Ways to prevent altitude sickness
Find out the very best ways to prevent altitude sickness in Peru
When you think of Cusco and Machu Picchu chances are you get swept up in a daydream of lush rainforests, ancient ruins and stunning landscapes. And you aren’t wrong! This beautiful area of Peru is one of South America’s hottest tourist destinations, and for good reason. Sadly, many don’t get to experience all it has to offer due to difficulty adjusting to the high elevation. Here Peru expert Nicola Connolly from www.bestofperutravel.com outlines the best ways to prevent altitude sickness to ensure you have an amazing Peruvian adventure.
What is altitude sickness?
Altitude sickness, a condition caused by lack of oxygen in high altitudes, can affect anyone travelling to Cusco, Peru (11,150 feet). No one is safe from this illness – it is not uncommon to see fit young people bowled over from ascending too quickly. Symptoms include headaches, nausea, vomiting, fatigue, a poor appetite, dizziness and the inability to sleep. These usually show up between 12 and 24 hours after reaching Cusco.
Relax when you arrive
It’s important to acclimatise in stages to give your body time to adjust to its new environment. Head to the beautiful Sacred Valley (9500 feet) first and be wowed by the breath-taking Inca sites, isolated weaving villages and vibrant markets. You may be excited to reach the summit and see the sights but remember, your health comes first. Spend your initial days in Cusco relaxing and soaking up the unique culture. Strenuous activity can exasperate symptoms and cause you to be become ill.
‘Climb high, sleep low’
Even the most experienced of trekkers follow the ‘climb high, sleep low’ mantra. If you’re eager to progress quickly and cover more than 1,000 feet in a day, make sure that you sleep at a lower altitude. Your body will thank you for it!
Low humidity at a high altitude makes the air dry so it’s more important than ever to keep your body hydrated. Drink lots of water before you arrive to prepare yourself for what’s to come and even more when you’re in Cusco. Avoid caffeinated drinks and alcohol as these cause dehydration and subsequent headaches and nausea. You really don’t want to throw a hangover into the mix!
Have coca leaves
Peruvians swear by coca tea as an antidote to thin air. This natural remedy is readily available in hotel receptions and offers almost immediate relief to dizziness for many. Have iced tea with the leaves to take with you on day trips or, if you feel like getting into the spirit of things, chew them like a local.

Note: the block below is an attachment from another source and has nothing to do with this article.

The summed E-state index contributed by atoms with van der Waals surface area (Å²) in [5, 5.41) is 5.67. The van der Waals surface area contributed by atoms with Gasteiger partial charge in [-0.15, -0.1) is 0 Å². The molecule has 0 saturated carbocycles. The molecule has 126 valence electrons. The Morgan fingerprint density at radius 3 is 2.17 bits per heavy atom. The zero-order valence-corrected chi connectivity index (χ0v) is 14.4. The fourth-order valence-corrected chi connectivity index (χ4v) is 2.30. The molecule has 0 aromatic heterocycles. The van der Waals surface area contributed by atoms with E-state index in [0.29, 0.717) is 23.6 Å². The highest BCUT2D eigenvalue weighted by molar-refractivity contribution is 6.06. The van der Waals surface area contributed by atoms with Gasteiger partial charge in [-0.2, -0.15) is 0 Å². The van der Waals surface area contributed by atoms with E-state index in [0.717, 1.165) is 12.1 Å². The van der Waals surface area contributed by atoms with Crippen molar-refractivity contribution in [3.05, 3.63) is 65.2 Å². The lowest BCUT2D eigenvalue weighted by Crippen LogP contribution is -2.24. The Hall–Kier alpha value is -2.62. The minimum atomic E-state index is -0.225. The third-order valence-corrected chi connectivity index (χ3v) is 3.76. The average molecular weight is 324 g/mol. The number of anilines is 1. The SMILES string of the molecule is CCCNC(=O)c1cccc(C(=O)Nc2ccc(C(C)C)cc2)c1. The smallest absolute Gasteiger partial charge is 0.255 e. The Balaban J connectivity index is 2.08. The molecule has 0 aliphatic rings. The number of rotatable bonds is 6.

Buy portable oxygen cans
A few puffs of oxygen can work wonders. Portable oxygen cans only cost about €13 each and easily fit in your backpack. Having one on hand if you’re feeling dizzy or have a headache is advisable.
Cusco is a massive tourist destination and the locals are well used to dealing with altitude sick tourists. If you do fall ill, rest assured that the medical facilities are top-class and you will be well looked after. For your peace of mind, all hotels have tanks of oxygen and many 5* resorts even pump oxygen into bedrooms to help you to sleep.
There’s no need to let your fear of altitude sickness put you off experiencing one of the world’s most incredible sites. Even with crowds of tourists, Machu Picchu retains its sense of mystery and magnificence, making it well worth the effort. Follow these top tips to reduce your risk of altitude sickness and have the trip of a lifetime.
Those travelling to Peru are strongly advised to book an appointment at a TMB clinic and speak with a qualified professional about the different vaccinations they may require. All travellers must get tetanus, hepatitis A and typhoid vaccinations, while those who plan on trekking also need hepatitis B and rabies vaccinations.
For more information about Peru and some expert travel tips please visit www.bestofperutravel.com.